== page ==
subjects.26 At this point I will try to present an integrated formulation that relates these concepts to the classical mystic techniques of renunciation and contemplation.
De-automatization is a concept stemming from Hartmann's discussion of the automatization of motor behavior:
In well-established achievements they [motor apparatuses] function automatically: the Integration of the somatic systems involved in the action is automatized, and so is the
integration of the individual mental acts involved in it. With Increasing exercise of the action its intermediate steps disappear from consciousness. . . not only motor behavior but perception and thinking, too,
show automatization . . . .
It is obvious that automatization may have economic advantages, in saving attention cathexis in particular and simple cathexis of consciousness in general. . . . Here, as in
most adaptation processes, we have a purposive provision for the average expectable range of tasks.27
Gilland Brennan developed the concept of de-automatization:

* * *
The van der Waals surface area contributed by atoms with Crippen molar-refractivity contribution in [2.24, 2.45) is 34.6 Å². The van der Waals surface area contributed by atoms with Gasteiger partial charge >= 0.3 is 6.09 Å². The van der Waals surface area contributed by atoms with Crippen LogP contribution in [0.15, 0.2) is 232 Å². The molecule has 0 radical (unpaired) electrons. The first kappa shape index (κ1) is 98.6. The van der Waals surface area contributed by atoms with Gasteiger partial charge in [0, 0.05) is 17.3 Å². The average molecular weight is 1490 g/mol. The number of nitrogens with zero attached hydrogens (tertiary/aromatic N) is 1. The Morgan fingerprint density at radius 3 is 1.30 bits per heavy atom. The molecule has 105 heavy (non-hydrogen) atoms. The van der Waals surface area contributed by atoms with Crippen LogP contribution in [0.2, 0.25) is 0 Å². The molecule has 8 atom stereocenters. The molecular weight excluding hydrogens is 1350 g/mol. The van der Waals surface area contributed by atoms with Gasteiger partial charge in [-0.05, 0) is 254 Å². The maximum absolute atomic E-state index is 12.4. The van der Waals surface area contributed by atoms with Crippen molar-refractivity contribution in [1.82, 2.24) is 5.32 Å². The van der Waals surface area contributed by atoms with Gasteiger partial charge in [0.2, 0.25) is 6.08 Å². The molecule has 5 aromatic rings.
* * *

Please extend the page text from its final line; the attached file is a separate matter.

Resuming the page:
De-automatization is an undoing of the sold. automatizations of apparatuses — both means and goal structures — directed toward the environment. De-automatization
is, as it were, a shake-up which can be followed by an advance or a retreat in the level of organization. . . . Some manipulation of the attention directed toward the functioning of an apparatus is necessary if it
is to be de-automatized. 28
Thus, de-automatization may be conceptualized as the undoing of automatization, presumably by reinvesting actions arid percepts with attention.
The concept of psychological structures follows the definition by Rapaport and Gill:
Structures are configurations of a slow rate of change . . . within which, between which, and by means of which mental processes take piece . . . . Structures are
hierarchically ordered. . . This assumption . . . is significant because it is the foundation for the psychoanalytic propositions concerning differentiation (whether resulting in discrete structures which are